In the world of trading and investing, there are two theories with which the financier will have to contend at one point or another. Two theories that have been created and pushed by academicians for quite some time. Those theories are: The Random Walk Theory and The Efficient Market Theory (Hypothesis). Let’s define both concisely.
Random Walk Theory:
The theory that stock price changes have the same distribution and are independent of each other, so the past movement or trend of a stock price or market cannot be used to predict its future movement.
Let’s now define the other….
Efficient Market Hypothesis:
An investment theory that states it is impossible to “beat the market” because stock market efficiency causes existing share prices to always incorporate and reflect all relevant information.
Time to break it down.
I know some of you are expecting me to completely disregard both theories, but there’s actually some validity in both. The RWT, in my opinion, is correct in that it’s impossible to predict the future movement of any security. However, it is incorrect in stating that it’s impossible to outperform the market. The EMH is also correct in that all relevant information is usually priced into a security. But like the RWT, it is incorrect in suggesting that no one has an edge in the market. One thing to bear in mind is that these theories were formed during a time of price stability thanks to the Bretton Woods agreement.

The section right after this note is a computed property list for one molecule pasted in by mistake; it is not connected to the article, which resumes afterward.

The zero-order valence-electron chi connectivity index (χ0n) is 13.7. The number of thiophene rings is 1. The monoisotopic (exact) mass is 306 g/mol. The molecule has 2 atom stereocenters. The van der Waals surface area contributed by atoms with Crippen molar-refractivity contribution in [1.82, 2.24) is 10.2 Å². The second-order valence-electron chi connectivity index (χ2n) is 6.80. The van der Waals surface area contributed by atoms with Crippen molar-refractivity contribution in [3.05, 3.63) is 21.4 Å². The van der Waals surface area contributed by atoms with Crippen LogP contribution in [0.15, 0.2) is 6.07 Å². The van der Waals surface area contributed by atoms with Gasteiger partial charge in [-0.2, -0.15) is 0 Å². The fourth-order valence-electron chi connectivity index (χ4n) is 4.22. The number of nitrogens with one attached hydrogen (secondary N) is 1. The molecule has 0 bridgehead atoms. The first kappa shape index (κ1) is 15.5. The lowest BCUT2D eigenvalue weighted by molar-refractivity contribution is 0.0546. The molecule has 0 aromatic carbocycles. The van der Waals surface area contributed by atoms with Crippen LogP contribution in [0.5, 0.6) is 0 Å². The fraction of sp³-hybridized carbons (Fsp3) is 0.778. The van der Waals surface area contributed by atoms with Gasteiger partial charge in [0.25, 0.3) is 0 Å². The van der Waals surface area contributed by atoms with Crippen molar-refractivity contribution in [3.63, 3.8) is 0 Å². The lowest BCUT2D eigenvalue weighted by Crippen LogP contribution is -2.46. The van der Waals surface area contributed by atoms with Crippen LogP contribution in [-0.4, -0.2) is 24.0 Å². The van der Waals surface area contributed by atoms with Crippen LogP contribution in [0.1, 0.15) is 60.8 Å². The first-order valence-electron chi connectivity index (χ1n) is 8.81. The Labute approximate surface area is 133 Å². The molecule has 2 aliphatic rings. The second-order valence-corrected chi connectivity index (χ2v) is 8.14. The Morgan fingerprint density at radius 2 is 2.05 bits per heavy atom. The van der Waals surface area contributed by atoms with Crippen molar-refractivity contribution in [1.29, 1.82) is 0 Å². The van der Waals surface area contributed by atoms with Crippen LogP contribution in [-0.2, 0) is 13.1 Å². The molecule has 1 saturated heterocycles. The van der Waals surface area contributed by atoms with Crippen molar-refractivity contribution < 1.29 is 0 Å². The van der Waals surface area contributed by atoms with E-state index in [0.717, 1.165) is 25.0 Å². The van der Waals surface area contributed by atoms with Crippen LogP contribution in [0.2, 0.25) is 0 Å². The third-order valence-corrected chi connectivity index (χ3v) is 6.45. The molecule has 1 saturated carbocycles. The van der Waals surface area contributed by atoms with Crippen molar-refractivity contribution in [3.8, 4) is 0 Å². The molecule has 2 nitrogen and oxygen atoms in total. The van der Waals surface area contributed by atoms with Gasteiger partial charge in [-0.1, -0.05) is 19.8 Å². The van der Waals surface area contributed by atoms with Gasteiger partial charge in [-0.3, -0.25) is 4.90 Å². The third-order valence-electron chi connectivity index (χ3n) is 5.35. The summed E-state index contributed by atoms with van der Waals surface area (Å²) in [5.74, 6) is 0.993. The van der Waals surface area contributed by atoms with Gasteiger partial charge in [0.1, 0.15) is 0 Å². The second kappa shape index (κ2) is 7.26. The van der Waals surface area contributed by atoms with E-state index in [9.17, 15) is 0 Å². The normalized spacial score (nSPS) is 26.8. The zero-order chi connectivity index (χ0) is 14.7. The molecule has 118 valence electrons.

Since academicians have made themselves look foolish by embracing both of those theories, they now say that the only way to correctly analyze the market is through fundamental analysis or by complex quantitative (mathematical) models. Academia has even convinced many would-be traders that chart reading is BS.
I’ve already stated in a previous article that your average trader or investor isn’t going to know all of the fundamental information that causes a security’s price to move. Therefore, a lot of traders believe that price movement will tell you everything you need to know. In a way, the EMH is in partial agreement with traders. Since traders understand that fundamental a lot of data is out of their reach, a lot of traders rely on the reading of charts, better known as technical analysis to track what the major players may be up to. Stated another way is that, when used correctly, one can anticipate the most probable direction of a market without knowing the reason as to why that move is occurring.
But here’s where things get interesting — could it be that both academicians and traders are correct? Only partially and here’s why: I’d estimate that 85% of the time, markets actually are random and efficient. The remaining 15% of the time, markets will trend. What causes a trending market? It’s simple…an imbalance between supply and demand. If there is strong demand and little supply, prices will rise. And the reverse will occur under the opposite condition. However, 85% of the time, the market is in a state of balance. On a chart, this displays itself as a trading range or sideways trading.